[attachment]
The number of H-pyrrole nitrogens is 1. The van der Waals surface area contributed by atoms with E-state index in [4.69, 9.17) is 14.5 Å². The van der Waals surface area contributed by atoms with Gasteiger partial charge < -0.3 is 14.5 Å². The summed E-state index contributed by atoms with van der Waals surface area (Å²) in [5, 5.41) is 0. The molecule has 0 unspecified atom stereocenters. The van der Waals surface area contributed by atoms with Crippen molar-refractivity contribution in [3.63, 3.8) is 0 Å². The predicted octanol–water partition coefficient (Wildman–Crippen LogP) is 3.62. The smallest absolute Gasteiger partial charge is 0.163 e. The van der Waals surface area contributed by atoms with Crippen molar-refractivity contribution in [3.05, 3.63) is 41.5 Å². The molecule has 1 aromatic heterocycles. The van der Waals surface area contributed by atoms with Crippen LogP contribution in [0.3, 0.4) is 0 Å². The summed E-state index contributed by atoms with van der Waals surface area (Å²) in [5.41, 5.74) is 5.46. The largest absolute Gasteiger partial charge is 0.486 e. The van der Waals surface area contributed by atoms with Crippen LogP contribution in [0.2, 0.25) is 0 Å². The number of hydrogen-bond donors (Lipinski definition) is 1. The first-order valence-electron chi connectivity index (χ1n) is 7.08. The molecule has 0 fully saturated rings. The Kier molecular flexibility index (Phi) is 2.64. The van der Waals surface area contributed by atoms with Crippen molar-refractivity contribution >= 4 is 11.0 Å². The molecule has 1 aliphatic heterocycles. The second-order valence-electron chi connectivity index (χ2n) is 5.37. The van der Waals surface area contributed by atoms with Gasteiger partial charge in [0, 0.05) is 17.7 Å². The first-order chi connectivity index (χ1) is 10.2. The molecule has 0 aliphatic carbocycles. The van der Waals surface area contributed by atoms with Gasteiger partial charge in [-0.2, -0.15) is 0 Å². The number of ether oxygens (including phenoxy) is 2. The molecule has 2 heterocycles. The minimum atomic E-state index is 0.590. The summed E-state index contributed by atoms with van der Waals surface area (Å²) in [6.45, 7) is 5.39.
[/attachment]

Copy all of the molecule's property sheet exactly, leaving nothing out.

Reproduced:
The number of H-pyrrole nitrogens is 1. The van der Waals surface area contributed by atoms with E-state index in [4.69, 9.17) is 14.5 Å². The van der Waals surface area contributed by atoms with Gasteiger partial charge < -0.3 is 14.5 Å². The summed E-state index contributed by atoms with van der Waals surface area (Å²) in [5, 5.41) is 0. The molecule has 0 unspecified atom stereocenters. The van der Waals surface area contributed by atoms with Crippen molar-refractivity contribution in [3.63, 3.8) is 0 Å². The predicted octanol–water partition coefficient (Wildman–Crippen LogP) is 3.62. The smallest absolute Gasteiger partial charge is 0.163 e. The van der Waals surface area contributed by atoms with Crippen molar-refractivity contribution in [3.05, 3.63) is 41.5 Å². The molecule has 1 aromatic heterocycles. The van der Waals surface area contributed by atoms with Crippen LogP contribution in [0.3, 0.4) is 0 Å². The summed E-state index contributed by atoms with van der Waals surface area (Å²) in [5.41, 5.74) is 5.46. The largest absolute Gasteiger partial charge is 0.486 e. The van der Waals surface area contributed by atoms with Crippen LogP contribution in [0.2, 0.25) is 0 Å². The number of hydrogen-bond donors (Lipinski definition) is 1. The first-order valence-electron chi connectivity index (χ1n) is 7.08. The molecule has 0 fully saturated rings. The Kier molecular flexibility index (Phi) is 2.64. The van der Waals surface area contributed by atoms with Crippen molar-refractivity contribution >= 4 is 11.0 Å². The molecule has 1 aliphatic heterocycles. The second-order valence-electron chi connectivity index (χ2n) is 5.37. The van der Waals surface area contributed by atoms with Gasteiger partial charge in [0, 0.05) is 17.7 Å². The first-order chi connectivity index (χ1) is 10.2. The molecule has 0 aliphatic carbocycles. The van der Waals surface area contributed by atoms with Gasteiger partial charge in [-0.2, -0.15) is 0 Å². The number of ether oxygens (including phenoxy) is 2. The molecule has 2 heterocycles. The minimum atomic E-state index is 0.590. The summed E-state index contributed by atoms with van der Waals surface area (Å²) in [6.45, 7) is 5.39.